During the 1980s, AC Electrics went on to win larger contracts for other local authorities such as North Lanarkshire and East Dunbartonshire Councils.

Benny with his original Electrical Contractors’ Association of Scotland membership certificate

Benny added: “The first big contract from North Lanarkshire involved rewiring 600 houses in Motherwell, so we had to sub-contract plasterers and carpet fitters as well as some other independent electricians to help.

“We had some of the best rewiring professionals in Scotland; they worked in pairs and could run through two houses in a day, sometimes three as they were paid on work completed.”

Being a Member of SELECT was critical to AC Electrics winning new contracts as Benny explained: “It really helped us to win the big contracts as local authorities demanded evidence that you were a bona fide contractor and SELECT membership gave them the reassurance that we were a professional outfit with high standards.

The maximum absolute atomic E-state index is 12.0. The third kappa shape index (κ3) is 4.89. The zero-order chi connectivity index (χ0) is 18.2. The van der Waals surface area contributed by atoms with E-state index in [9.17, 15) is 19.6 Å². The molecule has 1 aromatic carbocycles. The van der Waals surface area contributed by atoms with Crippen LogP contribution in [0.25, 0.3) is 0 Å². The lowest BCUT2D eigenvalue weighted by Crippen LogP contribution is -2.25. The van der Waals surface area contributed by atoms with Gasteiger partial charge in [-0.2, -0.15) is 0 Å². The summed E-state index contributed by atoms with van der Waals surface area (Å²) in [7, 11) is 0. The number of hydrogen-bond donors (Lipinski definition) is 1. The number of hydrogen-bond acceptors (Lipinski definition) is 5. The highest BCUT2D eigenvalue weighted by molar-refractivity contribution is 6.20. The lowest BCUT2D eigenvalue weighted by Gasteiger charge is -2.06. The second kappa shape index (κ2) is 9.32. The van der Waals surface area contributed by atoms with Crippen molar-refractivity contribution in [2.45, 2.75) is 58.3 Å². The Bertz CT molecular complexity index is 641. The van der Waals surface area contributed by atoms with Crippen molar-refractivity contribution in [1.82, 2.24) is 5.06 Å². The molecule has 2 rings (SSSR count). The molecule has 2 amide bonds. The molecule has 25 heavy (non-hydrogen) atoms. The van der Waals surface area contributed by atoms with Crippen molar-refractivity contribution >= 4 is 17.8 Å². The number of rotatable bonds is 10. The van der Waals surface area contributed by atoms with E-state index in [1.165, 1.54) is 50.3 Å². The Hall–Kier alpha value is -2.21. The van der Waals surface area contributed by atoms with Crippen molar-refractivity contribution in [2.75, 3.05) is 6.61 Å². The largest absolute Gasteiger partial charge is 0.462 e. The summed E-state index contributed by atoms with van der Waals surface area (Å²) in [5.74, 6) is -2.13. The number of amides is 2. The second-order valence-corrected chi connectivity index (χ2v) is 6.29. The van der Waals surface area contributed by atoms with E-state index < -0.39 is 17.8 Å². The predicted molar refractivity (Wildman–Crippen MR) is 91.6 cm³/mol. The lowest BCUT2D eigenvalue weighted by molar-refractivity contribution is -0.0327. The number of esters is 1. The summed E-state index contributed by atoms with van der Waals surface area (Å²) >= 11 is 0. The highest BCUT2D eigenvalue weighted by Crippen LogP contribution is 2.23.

“It really helped us to win the big contracts as local authorities demanded evidence that you were a bona fide contractor”

“Rosemary and I found the SELECT helplines invaluable as you could just phone up to get questions answered right there and then. I know that Rosemary was grateful for the SELECT support when she was doing our books, particularly for employment and health and safety advice, and tax issues when paying our independent electricians that we contracted for some jobs.”

AC Electrics’ working relationship with East Dunbartonshire Council came about as a result of an advert in the Glasgow Herald in the mid-1980s and the company is still working with the council to this day, carrying out rewiring surveys and full and partial rewires of housing stock and other council-run properties, such as schools and offices.

The strength of these working relationships, particularly with local authorities and NHS Trusts, helped AC Electrics to weather the downturns, such as the 2008 economic recession and the COVID-19 lockdowns.